South Sudanese government’s term in office will expire in August this year, if no election conducted and peace accord signed with the rebels, a top government official said.
According to the August 2015 peace deal signed by President Salva Kiir and his former deputy Riek Machar, the elections must take place 60 days before the transitional period comes to an end in 2018.
Information minister and government spokesman Michael Makuei told Radio Tamazuj on Friday that the unity government’s term in office will come to an end in August.
Mr. Makuei declined to comment further on his government’s plan when the government term expires without a peace agreement reached with the opposition. He said: “The term will expire in August. We cannot talk about it now, and when we reach that time we will talk about what to do.”
Separately, the outspoken minister expressed his frustration with the peace process led by the eastern African regional block saying they are not serious to bring about peace in war-torn South Sudan.
He pointed out that the period given by the bloc to reconvene the second round of the revitalization forum is not enough to reach an agreement on all contentious issues.
“If there were serious they would have not given us four days only to discuss and agree on all the outstanding issues. It is not good to negotiate under pressure, so we need time so that we reach lasting peace,” Makuei said.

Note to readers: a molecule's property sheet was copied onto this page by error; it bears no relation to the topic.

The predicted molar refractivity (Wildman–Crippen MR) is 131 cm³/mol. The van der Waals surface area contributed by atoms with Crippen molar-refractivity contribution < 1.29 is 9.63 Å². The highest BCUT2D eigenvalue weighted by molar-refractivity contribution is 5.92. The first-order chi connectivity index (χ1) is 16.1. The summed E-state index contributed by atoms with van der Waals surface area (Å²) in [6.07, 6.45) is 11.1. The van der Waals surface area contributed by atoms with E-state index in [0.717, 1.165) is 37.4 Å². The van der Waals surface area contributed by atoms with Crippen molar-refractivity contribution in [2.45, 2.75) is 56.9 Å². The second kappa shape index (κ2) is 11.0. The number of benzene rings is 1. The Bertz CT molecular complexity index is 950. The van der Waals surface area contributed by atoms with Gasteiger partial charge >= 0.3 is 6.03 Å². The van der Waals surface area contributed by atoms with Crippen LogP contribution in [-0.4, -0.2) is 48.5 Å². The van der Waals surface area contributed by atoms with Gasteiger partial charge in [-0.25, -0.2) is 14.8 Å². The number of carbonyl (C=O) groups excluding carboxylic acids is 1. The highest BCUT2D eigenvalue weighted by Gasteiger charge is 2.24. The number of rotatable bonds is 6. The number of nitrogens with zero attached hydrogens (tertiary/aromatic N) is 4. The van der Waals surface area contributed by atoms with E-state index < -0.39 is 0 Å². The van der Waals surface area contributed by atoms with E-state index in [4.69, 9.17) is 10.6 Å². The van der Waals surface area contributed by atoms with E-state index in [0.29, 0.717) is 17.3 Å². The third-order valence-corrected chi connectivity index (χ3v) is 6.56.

“If we fail to reach an agreement within the four days given by IGAD, the mediation will decide on the way forward,” he added.
The regional bloc overseeing the talks, IGAD, has set a deadline from 26 to 30 April for South Sudan’s parties to agree on all contentious issues.
Rebels urge additional sanctions
Rebels on Thursday urged the international community to impose additional sanctions on the Kiir administration until there is real progress toward peace in the world’s youngest nation.
Henry Odwar, deputy chairman of the opposition group led by Riek Machar, said in interview with Radio Tamazuj that the region and the international community should do more to pile pressure on South Sudan’s government to accept peace.
“I think the international community will not tolerate the continuation of the current situation in South Sudan,” Odwar said.
“If the conflict continues, the international community should really act to make sure that the government chooses peace as the only alternative,” he added.
South Sudan government has recently criticized calls for all-out sanctions against the nation saying the sanctions would derail the peace process.
It said the sanctions emboldened the opposition groups who now believe the Juba government will collapse at any time soon.
The US Commerce Department recently imposed sanctions on the oil sector in South Sudan. The Trump administration said those South Sudanese entities were substantial sources of revenues for the government, accusing the government of using those entities to fund violence.
The US government also banned the export of weapons and defense services to South Sudan in a reflection of its growing frustration over the newest nation’s bitter conflict.
The Enough Project on Thursday urged the European Union to more clearly and consistently assert leadership and develop much-needed financial leverage that could support a truly reinvigorated peace process in South Sudan, a country hijacked by corrupt elites and marred by brutal conflict and urgent humanitarian crises.